Andy Sturdevant is taking the month off; this is the first of four Strolls by guest authors.
When I came to Minneapolis for grad school in 2009, I chose Uptown because current students said the express bus routes made it easy to commute from here to the University of Minnesota. They also said it was a fun, vibrant neighborhood — highly walkable and bikeable and home to (or in the near vicinity of) a smorgasbord of restaurants, bars, cafes, musical venues, museums, parks and various other cultural attractions, not to mention the lakes. This turned out to be true, and while I currently live east of Lyndale Avenue — on the Whittier side — I’m still quite happy with my choice of neighborhood. I’ve lived in four different apartments in the area, but I’ve never lived more than five blocks from Lyndale. When I was invited to write this guest post, I thought what better street to explore than the major artery closest to my house — and yes, my heart?
One of the things I love about this city is that even after four years I haven’t run out of new sights to discover. I start my stroll by walking west down 24th Street toward Lyndale to get a cup of coffee at Urban Bean (housed in the space that Muddy Waters occupied, before it moved into its chicer new digs down at Lyn-Lake). The full-wall mirrored mosaic on the back of the building has caught my eye before, but I haven’t taken the time to really look at it until now. I never noticed the Sweet dreams script at the top, for instance.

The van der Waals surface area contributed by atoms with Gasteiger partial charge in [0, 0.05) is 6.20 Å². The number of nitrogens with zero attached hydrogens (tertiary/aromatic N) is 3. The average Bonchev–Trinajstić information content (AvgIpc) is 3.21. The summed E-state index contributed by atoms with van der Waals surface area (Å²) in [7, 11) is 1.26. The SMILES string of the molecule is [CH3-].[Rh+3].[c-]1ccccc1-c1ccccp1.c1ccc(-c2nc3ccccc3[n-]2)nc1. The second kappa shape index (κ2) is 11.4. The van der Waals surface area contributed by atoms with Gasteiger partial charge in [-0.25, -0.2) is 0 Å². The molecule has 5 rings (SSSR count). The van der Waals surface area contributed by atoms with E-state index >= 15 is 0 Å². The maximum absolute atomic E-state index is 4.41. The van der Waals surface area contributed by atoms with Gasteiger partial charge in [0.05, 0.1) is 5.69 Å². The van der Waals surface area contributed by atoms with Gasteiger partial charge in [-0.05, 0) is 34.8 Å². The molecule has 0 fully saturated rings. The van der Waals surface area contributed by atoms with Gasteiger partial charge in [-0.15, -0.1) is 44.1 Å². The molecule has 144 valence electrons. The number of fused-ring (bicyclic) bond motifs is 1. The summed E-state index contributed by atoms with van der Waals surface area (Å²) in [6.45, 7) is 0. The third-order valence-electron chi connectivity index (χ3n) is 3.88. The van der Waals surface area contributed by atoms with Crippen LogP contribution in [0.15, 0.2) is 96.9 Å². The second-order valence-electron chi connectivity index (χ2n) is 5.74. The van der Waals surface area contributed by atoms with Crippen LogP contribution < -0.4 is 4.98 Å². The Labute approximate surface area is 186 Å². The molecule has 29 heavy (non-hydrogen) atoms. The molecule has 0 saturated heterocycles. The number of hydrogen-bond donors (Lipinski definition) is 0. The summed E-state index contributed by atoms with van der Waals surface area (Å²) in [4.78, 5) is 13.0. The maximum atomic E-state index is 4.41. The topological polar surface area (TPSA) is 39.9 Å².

I take a left at Lyndale & 24th and head south toward Lake Street. When I get to the Loon Grocery at 25th & Lyndale I head around back to snap a shot of another piece I’ve often passed by but haven’t fully investigated before. For the first time I realize I recognize the big-headed, monsterish style — Eleventh Wundr. The signature, reading “Shape & Wundr,” confirms. Those interested in the Ninjas and Turtles piece below will want to attend the exhibit finale for “ALMOST YESTERDAY: All-New Works by Eleventh Wundr” at Gamut Gallery in Downtown Minneapolis on Saturday, Oct. 12.
Moving back toward the front of the store, I realize how often I’ve biked or walked past the Loon without registering the circus-themed mural on the side facing 25th Street. I wonder why it’s half-obscured by a wooden fence and some dumpsters. While the paint on this piece is a bit faded and discolored, the ticket-selling gorilla intrigues me. With his hand reaching under the ticket counter, he seems especially surrealist. Why is he (or she) holding a blue flower and proffering a timepiece, and why is she wearing what looks like a breast cancer awareness ribbon? A polar bear sports the same ribbon. Every dreamy little detail suggests a possible personal story. Kneeling down to take a closer look, I’m touched by the little inscription I find below: “Dedicated to the residents and visitors of the Whittier neighborhood.”
I once again head south on Lyndale, passing Treehouse Records before I cross the street westwards at 26th Street. I head down the alley behind the Planet Soccer building. Walking south and into the Planet Soccer parking lot, I see the reflection of the gigantic AKB crew mural that covers the south-facing wall. This is one of the sights I had in mind when I began my stroll. I stop for at least a moment whenever I pass by it. I’ve never noticed the dedication in the upper left before, though. I wonder who Nikki and Keira are.
I move south again, toward Intermedia Arts on 28th & Lyndale. I recently finished a year of AmeriCorps serving with Youth Programs there.